House Freedom Caucus backs off demands for deep spending cuts
The House Freedom Caucus is no longer demanding as deep of spending cuts to domestic programs and said it would accept the $1.59 trillion, appearing to finally back government spending levels set by the debt deal between former House Speaker Kevin Mccarthy, R-calif., and President Joe Biden this year.
The group of hard-line Republicans had previously been pushing a top line of $1.47 trillion, far below the $1.59 trillion budget cap agreement struck between Mccarthy and Biden in June.
However, the House has not been able to pass bills at those lower spending levels. Bills funding the departments of Agriculture, Transportation, Treasury, Housing and Urban Development, Justice, and Labor have failed to pass in the lower chamber.
“$1.59 is too expensive for many of us, but we realized that $1.47 is not going to happen,” said Rep. Scott Perry, R-PA., chairman of the House Freedom Caucus, during a press conference Wednesday, along with several conservative Republican senators.
“No more gimmicks. Most of the House voted for it. Most of the Senate voted for it. That’s where we have to be. Don’t be adding stuff to it,” he said.
Senators on both sides of the aisle have attempted to spend more than the debt ceiling caps by adding $14 billion in spending and calling it “emergency” funding.
Bills funding Veterans Affairs and military construction, Agriculture, Energy, Transportation, and Housing and Urban Development must be passed by Jan. 19, and the rest of the government funding must be complete by Feb. 2.
House Speaker Mike Johnson, R-LA., has vowed not to pass any more temporary spending extensions.
As lawmakers attempt to find a path forward for Biden’s $106 billion supplemental request, however, they are struggling to find consensus on U.S. border and immigration policies.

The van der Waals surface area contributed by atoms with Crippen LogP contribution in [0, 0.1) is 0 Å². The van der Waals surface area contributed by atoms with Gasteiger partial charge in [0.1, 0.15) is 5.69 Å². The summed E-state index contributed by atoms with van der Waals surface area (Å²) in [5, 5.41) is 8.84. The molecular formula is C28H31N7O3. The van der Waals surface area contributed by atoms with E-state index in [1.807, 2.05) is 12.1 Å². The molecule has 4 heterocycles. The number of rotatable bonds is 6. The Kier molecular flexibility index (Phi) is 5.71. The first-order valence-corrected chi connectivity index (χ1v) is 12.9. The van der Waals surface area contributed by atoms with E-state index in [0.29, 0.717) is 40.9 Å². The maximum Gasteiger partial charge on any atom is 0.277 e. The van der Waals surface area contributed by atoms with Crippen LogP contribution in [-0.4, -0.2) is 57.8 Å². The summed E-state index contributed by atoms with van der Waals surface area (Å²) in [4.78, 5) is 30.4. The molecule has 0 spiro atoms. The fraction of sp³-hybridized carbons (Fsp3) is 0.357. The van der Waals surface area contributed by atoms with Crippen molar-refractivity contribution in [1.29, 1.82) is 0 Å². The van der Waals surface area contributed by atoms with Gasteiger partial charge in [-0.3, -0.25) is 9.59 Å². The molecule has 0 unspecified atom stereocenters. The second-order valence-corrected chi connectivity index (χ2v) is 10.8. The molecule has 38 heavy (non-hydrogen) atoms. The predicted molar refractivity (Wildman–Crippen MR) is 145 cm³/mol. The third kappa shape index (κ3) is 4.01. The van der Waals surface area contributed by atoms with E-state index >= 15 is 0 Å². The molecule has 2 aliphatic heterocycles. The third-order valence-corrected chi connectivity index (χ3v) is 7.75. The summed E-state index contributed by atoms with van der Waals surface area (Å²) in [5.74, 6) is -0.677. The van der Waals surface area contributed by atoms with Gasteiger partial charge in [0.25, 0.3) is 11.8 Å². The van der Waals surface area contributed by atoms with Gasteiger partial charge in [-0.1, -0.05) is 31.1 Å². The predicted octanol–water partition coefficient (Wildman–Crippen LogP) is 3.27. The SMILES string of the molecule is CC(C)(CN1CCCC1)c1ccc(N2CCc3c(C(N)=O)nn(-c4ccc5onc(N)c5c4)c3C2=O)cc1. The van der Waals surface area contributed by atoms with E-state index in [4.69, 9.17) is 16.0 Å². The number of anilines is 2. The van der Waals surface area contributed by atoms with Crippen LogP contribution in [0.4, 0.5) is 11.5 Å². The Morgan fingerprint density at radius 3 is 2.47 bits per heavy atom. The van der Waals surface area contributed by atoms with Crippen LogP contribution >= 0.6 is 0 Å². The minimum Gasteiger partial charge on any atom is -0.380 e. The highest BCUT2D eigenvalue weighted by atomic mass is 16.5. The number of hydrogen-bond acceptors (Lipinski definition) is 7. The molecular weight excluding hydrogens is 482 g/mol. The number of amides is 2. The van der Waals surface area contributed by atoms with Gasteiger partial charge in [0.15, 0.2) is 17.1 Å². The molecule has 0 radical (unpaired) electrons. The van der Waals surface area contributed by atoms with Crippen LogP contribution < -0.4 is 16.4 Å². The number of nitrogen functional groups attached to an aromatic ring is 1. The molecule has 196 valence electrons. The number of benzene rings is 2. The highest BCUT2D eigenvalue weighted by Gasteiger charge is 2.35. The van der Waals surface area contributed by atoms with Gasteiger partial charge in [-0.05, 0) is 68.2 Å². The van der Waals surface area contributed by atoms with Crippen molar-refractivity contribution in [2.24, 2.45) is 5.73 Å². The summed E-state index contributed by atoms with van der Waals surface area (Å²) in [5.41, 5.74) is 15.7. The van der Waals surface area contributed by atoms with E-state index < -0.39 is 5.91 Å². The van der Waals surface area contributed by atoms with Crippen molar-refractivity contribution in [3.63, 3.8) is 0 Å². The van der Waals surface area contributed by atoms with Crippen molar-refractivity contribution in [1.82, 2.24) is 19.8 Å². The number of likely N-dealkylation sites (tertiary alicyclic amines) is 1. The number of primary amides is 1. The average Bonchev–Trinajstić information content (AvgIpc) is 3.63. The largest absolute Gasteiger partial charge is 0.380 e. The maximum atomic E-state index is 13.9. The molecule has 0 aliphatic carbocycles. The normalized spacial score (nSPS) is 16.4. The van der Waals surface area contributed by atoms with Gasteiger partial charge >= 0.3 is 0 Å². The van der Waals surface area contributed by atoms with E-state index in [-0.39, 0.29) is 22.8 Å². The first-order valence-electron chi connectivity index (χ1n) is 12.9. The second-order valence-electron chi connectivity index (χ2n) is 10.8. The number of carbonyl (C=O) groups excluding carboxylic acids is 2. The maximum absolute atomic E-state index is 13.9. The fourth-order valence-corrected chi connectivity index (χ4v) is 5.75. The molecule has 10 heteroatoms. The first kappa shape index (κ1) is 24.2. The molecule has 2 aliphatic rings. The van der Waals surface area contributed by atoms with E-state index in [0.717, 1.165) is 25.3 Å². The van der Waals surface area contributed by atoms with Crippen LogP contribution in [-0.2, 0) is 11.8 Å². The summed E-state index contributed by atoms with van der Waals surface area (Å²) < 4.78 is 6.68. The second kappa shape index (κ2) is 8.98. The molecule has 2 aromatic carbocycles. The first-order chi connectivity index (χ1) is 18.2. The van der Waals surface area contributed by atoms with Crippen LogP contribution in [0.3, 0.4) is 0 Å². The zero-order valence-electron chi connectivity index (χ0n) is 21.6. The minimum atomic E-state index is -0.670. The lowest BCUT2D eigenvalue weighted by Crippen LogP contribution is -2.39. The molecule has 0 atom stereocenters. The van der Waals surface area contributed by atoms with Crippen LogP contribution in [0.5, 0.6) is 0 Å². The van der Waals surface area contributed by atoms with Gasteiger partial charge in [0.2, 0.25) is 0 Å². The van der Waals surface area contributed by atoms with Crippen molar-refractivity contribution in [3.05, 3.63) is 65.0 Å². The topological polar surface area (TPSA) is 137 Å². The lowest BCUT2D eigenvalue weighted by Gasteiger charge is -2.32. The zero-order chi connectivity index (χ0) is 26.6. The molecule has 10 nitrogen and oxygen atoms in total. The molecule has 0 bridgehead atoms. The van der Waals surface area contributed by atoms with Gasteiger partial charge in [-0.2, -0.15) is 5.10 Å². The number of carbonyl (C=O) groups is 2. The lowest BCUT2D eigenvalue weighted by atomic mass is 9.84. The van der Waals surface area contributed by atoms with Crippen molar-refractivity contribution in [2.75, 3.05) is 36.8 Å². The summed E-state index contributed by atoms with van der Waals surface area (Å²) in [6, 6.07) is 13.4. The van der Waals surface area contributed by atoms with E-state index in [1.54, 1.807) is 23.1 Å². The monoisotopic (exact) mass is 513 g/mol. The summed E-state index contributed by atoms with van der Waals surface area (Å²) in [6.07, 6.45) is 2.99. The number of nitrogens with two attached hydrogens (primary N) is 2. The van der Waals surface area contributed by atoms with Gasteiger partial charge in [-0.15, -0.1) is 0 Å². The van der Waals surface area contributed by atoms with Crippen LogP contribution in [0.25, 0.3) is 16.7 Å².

Republicans in both chambers want to see a crackdown on asylum at the U.s.-mexico border in exchange for their support of Biden’s request for $106 billion, which includes emergency funding for Israel, Ukraine, and Taiwan, as well as funding to strengthen the United States’ immigration system. The White House’s supplemental request also includes $14 billion for border security.
However, Perry said Wednesday that he would not accept any effort to combine aid for the three countries, instead insisting that the three items be voted on separately.
“It doesn’t matter what we pass here, in the way of legislation, even if it gets a signature, if we don’t have a president and administration willing to enforce the law, and that’s what we have right now,” Perry said. “So we need to see definable, verifiable, certifiable believable metrics that show it’s actually secure.”
Perry’s pledge as the leader of the Freedom Caucus comes after the House passed a separate multibillion-dollar Israel aid bill this month that Biden threatened to veto and Senate Majority Leader Chuck Schumer, D-N.Y., has said would be dead on arrival in the Senate.
The bill passed in the House 226196, with 12 Democrats voting for the bill to help push it across the finish line. Only two Republicans voted against it.
While aid to Israel is something both parties strongly agree with, Democratic support for the legislation broke down after Johnson added a provision in the bill that would cut $14.3 billion in funding from the IRS to offset the cost of the aid to Israel, prompting Democratic leaders to encourage party members to vote against it.
If Republicans are unable to strike a deal on full-year appropriations by Feb. 2, Johnson told Senate Republicans that the House will pass a fullyear stopgap bill with programs frozen at current levels during a closed meeting on Wednesday. Under the terms of the debt ceiling law, that could trigger a 1% across-the-board cut to defense and nondefense funding.
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The Gazette, Colorado Springs